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From: David Abrahams (dave_at_[hidden])
Date: 2004-09-10 14:47:49

Joao Abecasis <jpabecasis_at_[hidden]> writes:

> David Abrahams wrote:
>>Joao Abecasis <jpabecasis_at_[hidden]> writes:
>>>David Abrahams wrote:
>>> > I think the question is whether it's ever desirable to break the
>>> > current C++ invariant that no two objects of the same type will ever
>>> > share an address **in generic code** -- that is, when you don't know
>>> > anything about the assumptions that may be made by that type.
>>>An alternative implementation is to privately inherit from the
>>>specified type for empty classes as compressed_pair does. This
>>>maintains the invariant but has the drawback that inheritance is
>>>visible in user code.
>>Yeah, the primary danger being unintentional overriding of virtual
>>functions from the private base. I like the protection your idea
>>provides. You could arrange a compressed_pair based on this design
>>that still maintains the invariant. And then you could make it smart
>>enough to aggregate other compressed_pairs without ever allocating
>>two of the same type at the same address.
> I think virtual classes

Err, polymorphic classes, please.

> are not an issue because they are not empty. There's always a
> pointer to vtable or something.

Technically there does not have to be. An implementation could store
the information in a map indexed on the address of the object. That
said, no implementations do that. So I withdraw my concern.

> Both compressed_member and compressed pair store non-empty types as
> regular variables

Ahem; data members. ;-)

> and those keep the invariant at all times.


> The invariant is violated only with a mix of empty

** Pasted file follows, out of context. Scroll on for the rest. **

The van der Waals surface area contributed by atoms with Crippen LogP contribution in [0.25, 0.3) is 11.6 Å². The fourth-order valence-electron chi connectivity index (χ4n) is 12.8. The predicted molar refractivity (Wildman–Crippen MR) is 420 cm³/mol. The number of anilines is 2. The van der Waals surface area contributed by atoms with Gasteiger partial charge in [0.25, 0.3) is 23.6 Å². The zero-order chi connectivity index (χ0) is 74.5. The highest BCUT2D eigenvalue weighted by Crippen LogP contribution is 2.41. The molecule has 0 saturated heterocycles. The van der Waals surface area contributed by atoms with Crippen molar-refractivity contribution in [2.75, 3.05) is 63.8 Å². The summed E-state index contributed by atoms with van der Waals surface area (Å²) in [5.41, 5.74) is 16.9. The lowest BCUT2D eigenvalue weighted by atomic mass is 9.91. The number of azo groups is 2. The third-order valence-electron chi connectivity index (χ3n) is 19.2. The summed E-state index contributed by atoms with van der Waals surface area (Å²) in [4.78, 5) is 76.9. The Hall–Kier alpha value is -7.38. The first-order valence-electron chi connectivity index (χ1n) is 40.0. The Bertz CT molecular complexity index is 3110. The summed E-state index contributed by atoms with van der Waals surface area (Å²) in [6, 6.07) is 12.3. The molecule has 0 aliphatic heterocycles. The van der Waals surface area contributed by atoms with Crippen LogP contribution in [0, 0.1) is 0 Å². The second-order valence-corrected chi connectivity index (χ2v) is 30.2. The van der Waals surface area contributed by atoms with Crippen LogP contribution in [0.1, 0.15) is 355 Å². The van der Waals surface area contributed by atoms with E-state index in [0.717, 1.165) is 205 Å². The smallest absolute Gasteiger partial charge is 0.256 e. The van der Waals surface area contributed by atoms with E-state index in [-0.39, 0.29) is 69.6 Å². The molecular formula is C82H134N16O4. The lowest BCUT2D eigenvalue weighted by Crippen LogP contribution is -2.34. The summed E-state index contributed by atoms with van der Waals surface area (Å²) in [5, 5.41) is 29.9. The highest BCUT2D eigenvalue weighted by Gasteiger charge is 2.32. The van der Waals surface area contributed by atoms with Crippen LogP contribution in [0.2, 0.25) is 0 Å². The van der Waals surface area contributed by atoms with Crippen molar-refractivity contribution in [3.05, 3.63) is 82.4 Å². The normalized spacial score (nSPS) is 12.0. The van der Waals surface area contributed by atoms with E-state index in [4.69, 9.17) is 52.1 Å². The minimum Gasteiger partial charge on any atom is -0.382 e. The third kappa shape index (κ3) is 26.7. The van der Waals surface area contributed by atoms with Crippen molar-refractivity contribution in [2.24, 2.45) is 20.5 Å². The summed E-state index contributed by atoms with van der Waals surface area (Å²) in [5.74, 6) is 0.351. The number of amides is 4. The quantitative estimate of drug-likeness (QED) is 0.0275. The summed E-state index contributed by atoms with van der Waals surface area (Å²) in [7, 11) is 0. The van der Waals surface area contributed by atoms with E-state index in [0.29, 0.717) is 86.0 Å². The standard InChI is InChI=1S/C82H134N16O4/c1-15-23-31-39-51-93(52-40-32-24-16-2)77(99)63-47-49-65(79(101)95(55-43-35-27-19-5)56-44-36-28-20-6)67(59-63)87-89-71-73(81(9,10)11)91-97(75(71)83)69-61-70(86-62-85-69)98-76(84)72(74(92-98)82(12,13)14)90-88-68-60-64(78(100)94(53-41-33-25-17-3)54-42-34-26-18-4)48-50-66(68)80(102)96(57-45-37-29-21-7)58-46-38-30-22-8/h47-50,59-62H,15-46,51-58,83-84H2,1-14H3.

> compressed_members and empty member variables.

Two empty compressed_members used as bases should be sufficient.

    struct X
      : compressed_member<Base>
      , compressed_member<Derived>

>>>For a generic compressed_tuple the private inheritance should not
>>>be a problem.
>>I'm not sure what you mean by that, sorry.
> The motivation for writing compressed_member was to bring EBO to
> member variables in user code. Using private inheritance brings about
> some quirks, e.g. :
> struct A {};
> struct B : compressed_member<A>
> {
> int something()
> {
> A a;
> }
> };
> is illegal with private inheritance.

??? why would private inheritance have an effect on the legality of
auto variables of any type??

> It also interferes with overload resolution and
> is_base_and_derived. We'd have a "member" variable that shows up as
> a base everywhere.

I agree that's a problem.

> In a generic compressed_tuple library some of these are non-issues
> and the usefulness of compressed_pair stands for that.

I see.

Dave Abrahams
Boost Consulting

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